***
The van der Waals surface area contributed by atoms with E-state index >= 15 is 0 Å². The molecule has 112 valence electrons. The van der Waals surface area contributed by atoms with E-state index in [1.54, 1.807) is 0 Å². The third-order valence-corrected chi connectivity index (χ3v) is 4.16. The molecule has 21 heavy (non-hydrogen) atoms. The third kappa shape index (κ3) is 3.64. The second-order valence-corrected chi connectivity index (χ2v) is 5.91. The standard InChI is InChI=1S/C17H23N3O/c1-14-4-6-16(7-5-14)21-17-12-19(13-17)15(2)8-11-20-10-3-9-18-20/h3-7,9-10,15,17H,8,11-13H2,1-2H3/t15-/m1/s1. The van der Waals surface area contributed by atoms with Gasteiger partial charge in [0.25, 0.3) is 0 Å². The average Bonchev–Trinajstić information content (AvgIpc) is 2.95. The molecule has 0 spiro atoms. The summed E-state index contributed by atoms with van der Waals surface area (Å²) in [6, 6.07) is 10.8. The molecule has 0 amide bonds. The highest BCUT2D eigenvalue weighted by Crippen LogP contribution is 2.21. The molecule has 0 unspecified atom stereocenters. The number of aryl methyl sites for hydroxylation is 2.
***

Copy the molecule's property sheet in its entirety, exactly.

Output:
The van der Waals surface area contributed by atoms with E-state index >= 15 is 0 Å². The molecule has 112 valence electrons. The van der Waals surface area contributed by atoms with E-state index in [1.54, 1.807) is 0 Å². The third-order valence-corrected chi connectivity index (χ3v) is 4.16. The molecule has 21 heavy (non-hydrogen) atoms. The third kappa shape index (κ3) is 3.64. The second-order valence-corrected chi connectivity index (χ2v) is 5.91. The standard InChI is InChI=1S/C17H23N3O/c1-14-4-6-16(7-5-14)21-17-12-19(13-17)15(2)8-11-20-10-3-9-18-20/h3-7,9-10,15,17H,8,11-13H2,1-2H3/t15-/m1/s1. The van der Waals surface area contributed by atoms with Gasteiger partial charge in [0.25, 0.3) is 0 Å². The average Bonchev–Trinajstić information content (AvgIpc) is 2.95. The molecule has 0 spiro atoms. The summed E-state index contributed by atoms with van der Waals surface area (Å²) in [6, 6.07) is 10.8. The molecule has 0 amide bonds. The highest BCUT2D eigenvalue weighted by Crippen LogP contribution is 2.21. The molecule has 0 unspecified atom stereocenters. The number of aryl methyl sites for hydroxylation is 2.